We’ve recently completed exporting the majority of the data from Open Context to GitHub. For most data in Open Context, we link directly into the GitHub repository where the version history of the XML representation can be seen. Here’s an example: A coin from Domuztepe (the GitHub link follows the thumbnails).
GitHub is mainly a code-repository for software projects. However, it’s seeing more use for other applications that need robust version-control and transparency in development processes. GitHub now serves “open government” applications, including a project that actively tracks changes in US legal code. GitHub also serves many “open science” purposes, mainly source-code for scientific analysis software, but also, increasingly datasets. In fact, we already found some archaeological data together with analytic methods in GitHub, published by Thomas Dye.
GitHub has some fascinating potential for sharing archaeological data. GitHub provides robust version control. Changes are tracked and documented so they can be reviewed, and accepted or rejected by collaborators. This provides more transparency into data manipulations. This is a great feature, since we had a problem with our initial XML dump that we used to populate the repository in GitHub. Some of our documents did not have proper UTF-8 character encoding (needed to properly represent non-Latin characters). We fixed the output problem and we’re committing updated, better data to the repository.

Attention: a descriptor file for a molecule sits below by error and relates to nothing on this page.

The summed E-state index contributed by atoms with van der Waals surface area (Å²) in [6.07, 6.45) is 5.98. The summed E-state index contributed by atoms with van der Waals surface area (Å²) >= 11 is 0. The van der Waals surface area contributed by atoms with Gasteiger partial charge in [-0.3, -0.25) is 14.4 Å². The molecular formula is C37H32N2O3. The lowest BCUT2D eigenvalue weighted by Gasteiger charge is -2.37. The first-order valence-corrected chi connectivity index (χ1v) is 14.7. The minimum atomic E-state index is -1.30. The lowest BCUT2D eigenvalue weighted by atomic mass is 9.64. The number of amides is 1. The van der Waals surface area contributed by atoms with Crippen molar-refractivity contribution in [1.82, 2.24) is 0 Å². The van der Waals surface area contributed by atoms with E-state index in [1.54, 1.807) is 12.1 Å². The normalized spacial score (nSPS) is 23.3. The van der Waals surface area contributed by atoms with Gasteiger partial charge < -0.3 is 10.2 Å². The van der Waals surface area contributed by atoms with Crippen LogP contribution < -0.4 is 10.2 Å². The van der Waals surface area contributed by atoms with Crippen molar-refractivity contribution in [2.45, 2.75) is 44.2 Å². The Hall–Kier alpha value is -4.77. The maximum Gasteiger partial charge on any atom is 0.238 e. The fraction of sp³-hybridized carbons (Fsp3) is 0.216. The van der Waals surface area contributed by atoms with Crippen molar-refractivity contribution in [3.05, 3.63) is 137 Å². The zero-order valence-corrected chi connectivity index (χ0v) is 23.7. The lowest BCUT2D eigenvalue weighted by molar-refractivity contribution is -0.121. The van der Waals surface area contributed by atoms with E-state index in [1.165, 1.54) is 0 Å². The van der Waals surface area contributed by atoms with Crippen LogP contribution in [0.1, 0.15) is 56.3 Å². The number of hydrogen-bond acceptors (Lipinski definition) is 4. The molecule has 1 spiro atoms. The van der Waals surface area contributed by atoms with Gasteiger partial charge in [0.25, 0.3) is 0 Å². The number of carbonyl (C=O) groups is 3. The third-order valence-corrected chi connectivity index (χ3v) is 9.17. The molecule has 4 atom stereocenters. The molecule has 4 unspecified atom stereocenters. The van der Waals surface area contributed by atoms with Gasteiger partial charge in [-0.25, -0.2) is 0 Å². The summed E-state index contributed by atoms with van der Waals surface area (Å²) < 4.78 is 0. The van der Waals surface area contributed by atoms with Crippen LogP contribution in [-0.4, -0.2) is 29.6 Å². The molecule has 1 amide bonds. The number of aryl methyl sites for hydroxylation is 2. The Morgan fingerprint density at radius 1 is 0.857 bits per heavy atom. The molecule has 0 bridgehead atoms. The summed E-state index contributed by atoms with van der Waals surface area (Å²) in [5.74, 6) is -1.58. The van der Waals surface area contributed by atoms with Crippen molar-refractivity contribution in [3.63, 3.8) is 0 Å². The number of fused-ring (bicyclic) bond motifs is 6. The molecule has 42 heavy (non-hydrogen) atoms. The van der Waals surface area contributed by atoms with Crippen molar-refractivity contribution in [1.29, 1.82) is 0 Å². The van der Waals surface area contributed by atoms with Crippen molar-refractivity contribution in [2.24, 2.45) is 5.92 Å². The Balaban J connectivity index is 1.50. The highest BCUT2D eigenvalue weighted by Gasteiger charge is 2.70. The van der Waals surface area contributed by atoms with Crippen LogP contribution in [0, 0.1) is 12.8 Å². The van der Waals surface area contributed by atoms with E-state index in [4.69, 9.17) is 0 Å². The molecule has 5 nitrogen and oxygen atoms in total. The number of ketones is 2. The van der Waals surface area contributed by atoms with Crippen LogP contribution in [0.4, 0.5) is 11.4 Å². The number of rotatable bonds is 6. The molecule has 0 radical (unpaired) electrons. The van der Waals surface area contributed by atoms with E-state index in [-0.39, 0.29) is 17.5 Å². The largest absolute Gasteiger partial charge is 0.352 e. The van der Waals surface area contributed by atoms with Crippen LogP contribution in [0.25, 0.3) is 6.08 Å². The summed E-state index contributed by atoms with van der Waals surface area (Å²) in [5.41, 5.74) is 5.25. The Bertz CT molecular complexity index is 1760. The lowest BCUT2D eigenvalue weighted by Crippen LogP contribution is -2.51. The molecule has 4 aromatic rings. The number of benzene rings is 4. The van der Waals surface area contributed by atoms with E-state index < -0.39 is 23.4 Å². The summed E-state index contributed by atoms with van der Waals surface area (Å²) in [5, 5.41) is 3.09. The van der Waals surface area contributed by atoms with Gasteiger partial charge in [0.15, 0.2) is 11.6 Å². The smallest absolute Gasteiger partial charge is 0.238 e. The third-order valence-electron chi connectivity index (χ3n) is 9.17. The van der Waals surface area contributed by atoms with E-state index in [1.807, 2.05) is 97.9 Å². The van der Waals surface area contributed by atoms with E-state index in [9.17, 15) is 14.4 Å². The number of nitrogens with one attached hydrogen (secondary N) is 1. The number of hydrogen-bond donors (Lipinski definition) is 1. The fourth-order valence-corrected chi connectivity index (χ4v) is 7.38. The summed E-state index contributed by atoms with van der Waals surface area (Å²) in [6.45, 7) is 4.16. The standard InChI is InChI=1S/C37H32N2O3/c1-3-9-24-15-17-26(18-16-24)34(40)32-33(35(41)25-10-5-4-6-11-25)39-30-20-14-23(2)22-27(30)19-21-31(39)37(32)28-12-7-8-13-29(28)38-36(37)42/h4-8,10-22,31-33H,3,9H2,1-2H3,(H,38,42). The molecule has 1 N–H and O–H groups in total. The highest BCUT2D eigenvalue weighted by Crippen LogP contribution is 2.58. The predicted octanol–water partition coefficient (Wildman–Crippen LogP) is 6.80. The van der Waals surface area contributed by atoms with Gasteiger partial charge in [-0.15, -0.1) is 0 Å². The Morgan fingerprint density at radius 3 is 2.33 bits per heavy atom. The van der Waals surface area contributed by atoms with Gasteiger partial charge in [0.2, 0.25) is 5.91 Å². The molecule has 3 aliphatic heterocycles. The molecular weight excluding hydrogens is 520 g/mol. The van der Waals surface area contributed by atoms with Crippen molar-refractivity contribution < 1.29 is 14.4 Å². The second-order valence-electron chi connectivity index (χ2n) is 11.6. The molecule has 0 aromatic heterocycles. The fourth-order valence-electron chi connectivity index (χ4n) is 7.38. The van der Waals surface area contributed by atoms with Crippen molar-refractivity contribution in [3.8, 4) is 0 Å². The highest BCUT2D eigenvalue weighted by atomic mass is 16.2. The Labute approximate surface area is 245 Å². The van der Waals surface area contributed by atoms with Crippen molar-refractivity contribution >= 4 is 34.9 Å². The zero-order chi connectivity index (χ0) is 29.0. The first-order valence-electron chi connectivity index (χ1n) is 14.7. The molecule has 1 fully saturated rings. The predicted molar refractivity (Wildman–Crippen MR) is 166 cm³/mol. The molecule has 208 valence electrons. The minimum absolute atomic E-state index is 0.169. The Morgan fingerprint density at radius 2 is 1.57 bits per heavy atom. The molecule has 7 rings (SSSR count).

To us, one of GitHub’s greatest advantages is in allowing datasets to be easily “forked” (i.e. duplicated and taken in a new direction). This gives people the freedom to take a dataset, work with it independently, and transform it to meet their needs. The provenance and history of forking is retained. We’ve made data portability a priority in Open Context with lots of emphasis on Web-services and machine-readable data. GitHub works towards these goals by providing a fantastic community and collaborative space to work with data in new ways.
Please note, Open Context does not rely upon GitHub for long-term archiving and data preservation. Open Context also works with the California Digital Library‘s Merritt repository. Open Context uses of GitHub mainly to encourage collaboration and transparency, and not for data preservation.